V0 = 1/2(Vi1 + Vi2) = 1/2[Vs + Vs] = Vs

So that resulting output voltage is:

V0 = AdVd + AcVc = Ad(0) + AcVs = AcVs

This shows that when inputs are ideal in-phase signals (no difference signal), output is common-mode gain times the input signal, Vs, that shows that only common-mode operation takes place.

Practical OP-AMP Circuits:

The op-amp can be joined in the large number of circuits to give different operating characteristics. Few most common of these circuit connections are explained below:

Inverting Amplifier:

The most extensively utilized constant-gain amplifier circuit is inverting amplifier. Output is attained by multiplying input by fixed or constant gain, set by input resistor (R1) and feedback resistor (RF) - this output also being inverted from input. We can write that:

V0 = -(Rf/R1)V1

Non-Inverting Amplifier:

It has better frequency stability. To find out voltage gain of circuit, we can use equivalent representation. Note that voltage across R1 is V1 since Vi = 0V. This should be equal to output voltage, through voltage divider of R1 and Rf, so that

V1 = (R1/(R1 + Rf))V0 that results in

V0/V1 = (R1 + Rf)/R1 = 1 + Rf/R1

Unity Follower:

The unity follower circuit gives gain of unity with no polarity or phase reversal. From equivalent circuit, it is clear that

V0 = Vi

And that output is same polarity and magnitude as input. Circuit works like emitter- or source-follower circuit except that gain is exactly unity.

Summing Amplifier:

In this there are a three-input amplifier circuit that gives a means of algebraically summing (adding) three voltages, each multiplied by the constant-gain factor. By using equivalent representation output voltage can be stated in terms of inputs as:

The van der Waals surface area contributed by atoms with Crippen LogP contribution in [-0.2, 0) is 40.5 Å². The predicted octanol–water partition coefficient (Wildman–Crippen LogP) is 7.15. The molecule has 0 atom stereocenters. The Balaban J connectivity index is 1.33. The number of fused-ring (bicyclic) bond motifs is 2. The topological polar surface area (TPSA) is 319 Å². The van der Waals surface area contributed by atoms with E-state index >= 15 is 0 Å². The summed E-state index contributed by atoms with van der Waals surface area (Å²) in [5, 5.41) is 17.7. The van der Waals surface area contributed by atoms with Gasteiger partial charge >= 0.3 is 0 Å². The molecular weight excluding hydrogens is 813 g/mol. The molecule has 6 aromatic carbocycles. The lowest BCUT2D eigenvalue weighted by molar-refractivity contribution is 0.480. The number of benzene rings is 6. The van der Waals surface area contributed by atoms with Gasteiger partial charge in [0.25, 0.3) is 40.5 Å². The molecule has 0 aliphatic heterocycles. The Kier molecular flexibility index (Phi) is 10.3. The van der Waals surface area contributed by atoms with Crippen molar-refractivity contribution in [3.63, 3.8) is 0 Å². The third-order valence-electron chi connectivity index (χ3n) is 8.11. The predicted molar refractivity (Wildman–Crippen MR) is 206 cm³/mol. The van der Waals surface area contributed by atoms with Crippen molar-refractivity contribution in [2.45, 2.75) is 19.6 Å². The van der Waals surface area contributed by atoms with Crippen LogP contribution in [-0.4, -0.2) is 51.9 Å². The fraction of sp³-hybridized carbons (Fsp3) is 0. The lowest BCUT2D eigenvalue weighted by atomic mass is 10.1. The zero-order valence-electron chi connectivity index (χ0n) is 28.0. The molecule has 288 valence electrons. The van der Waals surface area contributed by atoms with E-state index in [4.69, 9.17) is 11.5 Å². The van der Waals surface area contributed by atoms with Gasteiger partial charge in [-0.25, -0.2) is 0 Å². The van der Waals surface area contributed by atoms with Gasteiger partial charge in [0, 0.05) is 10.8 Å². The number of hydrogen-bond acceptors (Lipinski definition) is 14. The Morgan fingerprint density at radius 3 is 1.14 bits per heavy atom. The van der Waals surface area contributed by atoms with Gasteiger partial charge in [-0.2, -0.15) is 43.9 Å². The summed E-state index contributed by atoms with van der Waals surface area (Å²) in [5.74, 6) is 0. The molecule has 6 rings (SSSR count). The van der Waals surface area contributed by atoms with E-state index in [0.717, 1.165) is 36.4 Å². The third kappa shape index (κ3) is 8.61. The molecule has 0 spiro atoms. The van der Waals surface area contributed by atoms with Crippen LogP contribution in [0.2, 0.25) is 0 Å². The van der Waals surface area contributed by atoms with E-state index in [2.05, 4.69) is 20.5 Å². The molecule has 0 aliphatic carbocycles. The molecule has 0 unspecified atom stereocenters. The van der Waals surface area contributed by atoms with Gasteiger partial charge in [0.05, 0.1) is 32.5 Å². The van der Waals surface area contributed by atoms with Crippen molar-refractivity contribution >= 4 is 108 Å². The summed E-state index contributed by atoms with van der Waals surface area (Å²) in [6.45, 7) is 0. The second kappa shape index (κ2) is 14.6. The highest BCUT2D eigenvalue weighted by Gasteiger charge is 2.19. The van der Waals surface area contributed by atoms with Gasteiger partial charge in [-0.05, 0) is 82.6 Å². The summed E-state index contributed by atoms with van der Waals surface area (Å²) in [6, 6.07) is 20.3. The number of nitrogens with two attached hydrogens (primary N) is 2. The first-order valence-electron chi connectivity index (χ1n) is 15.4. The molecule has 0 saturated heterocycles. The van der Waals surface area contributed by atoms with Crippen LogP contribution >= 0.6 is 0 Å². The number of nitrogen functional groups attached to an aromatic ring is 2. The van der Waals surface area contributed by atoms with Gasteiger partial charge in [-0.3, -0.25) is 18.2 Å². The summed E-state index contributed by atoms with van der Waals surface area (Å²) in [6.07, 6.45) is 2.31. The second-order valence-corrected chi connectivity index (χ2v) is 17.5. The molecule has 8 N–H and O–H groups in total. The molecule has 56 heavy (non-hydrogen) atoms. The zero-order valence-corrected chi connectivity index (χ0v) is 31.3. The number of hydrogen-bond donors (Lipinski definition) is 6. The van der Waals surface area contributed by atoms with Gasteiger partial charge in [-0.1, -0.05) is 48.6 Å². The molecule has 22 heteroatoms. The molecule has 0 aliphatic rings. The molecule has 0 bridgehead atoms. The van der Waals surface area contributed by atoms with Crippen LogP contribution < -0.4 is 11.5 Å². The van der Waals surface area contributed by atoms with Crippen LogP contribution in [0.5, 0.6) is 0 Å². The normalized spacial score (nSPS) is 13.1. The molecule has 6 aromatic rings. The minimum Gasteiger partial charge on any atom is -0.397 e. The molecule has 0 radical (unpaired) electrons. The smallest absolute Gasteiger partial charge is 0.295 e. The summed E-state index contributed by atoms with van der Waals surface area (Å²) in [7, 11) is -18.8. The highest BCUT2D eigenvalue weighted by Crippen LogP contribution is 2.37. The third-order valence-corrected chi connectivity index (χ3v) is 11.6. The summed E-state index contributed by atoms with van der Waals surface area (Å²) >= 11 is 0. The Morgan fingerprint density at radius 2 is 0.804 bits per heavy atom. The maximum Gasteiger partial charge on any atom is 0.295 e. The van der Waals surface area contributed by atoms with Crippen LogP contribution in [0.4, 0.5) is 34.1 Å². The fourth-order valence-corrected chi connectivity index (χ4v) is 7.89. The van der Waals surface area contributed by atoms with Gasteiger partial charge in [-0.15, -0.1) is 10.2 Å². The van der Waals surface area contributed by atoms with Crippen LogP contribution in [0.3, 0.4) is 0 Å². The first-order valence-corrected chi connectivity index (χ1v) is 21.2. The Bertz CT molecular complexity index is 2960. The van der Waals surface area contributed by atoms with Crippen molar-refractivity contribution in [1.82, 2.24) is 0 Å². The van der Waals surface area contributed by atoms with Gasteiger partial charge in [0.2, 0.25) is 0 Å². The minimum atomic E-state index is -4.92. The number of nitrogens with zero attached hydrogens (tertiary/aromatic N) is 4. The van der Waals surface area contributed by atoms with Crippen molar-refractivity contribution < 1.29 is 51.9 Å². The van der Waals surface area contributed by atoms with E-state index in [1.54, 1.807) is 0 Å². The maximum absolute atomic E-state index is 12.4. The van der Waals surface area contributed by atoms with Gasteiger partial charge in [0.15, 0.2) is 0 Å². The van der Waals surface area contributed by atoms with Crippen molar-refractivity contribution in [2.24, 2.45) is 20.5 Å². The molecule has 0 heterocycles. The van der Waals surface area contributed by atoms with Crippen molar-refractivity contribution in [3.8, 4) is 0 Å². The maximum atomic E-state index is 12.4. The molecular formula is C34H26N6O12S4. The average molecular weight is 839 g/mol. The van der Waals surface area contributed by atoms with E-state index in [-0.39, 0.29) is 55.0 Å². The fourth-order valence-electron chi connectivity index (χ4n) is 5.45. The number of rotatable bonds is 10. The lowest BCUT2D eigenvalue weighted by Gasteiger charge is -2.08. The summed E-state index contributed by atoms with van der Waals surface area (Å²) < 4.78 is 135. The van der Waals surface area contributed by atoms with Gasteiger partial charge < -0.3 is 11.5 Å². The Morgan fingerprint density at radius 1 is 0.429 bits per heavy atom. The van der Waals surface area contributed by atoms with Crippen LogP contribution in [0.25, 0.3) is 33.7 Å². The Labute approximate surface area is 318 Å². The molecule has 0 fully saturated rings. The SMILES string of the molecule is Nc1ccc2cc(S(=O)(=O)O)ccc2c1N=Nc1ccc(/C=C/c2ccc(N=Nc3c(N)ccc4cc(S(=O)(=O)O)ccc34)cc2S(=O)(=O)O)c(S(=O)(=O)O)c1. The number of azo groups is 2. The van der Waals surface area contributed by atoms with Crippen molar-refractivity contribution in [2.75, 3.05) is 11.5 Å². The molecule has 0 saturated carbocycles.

V0 = -((Rf/R1)V1 + (Rf/R2)V2 + (Rf/R1)V3)

In other words, every input adds voltage to output multiplied by separate constant-gain multiplier. If more inputs are utilized, they each add additional component to output.


If feedback component utilized is capacitor, resulting connection is known as integrator. Expression for voltage between input and output can be derived in terms of current I, from input to output. Capacitive impedance can be stated as:

Xc = 1/jωC = 1/sC

Where s = jω is in Laplace notation. Solving for v0/v1 yields

I = V1/R = -V0/Xc = -V0/1/sC = -sCV0

V0/V1 = -1/sCR

Expression above can be rewritten in time domain as

v0(t) = -1/RC∫v1(t)dt

It shows that output is integral of input, with the inversion and scale multiplier of 1/RC. Ability to integrate given signal gives analog computer with ability to solve differential equations and hence gives ability to electrically solve analogs of physical system operation.


The differentiator does give a useful operation, resulting relation for circuit being

V0(t) = -RC(dv1(t)/dt)

Where scale factor is -RC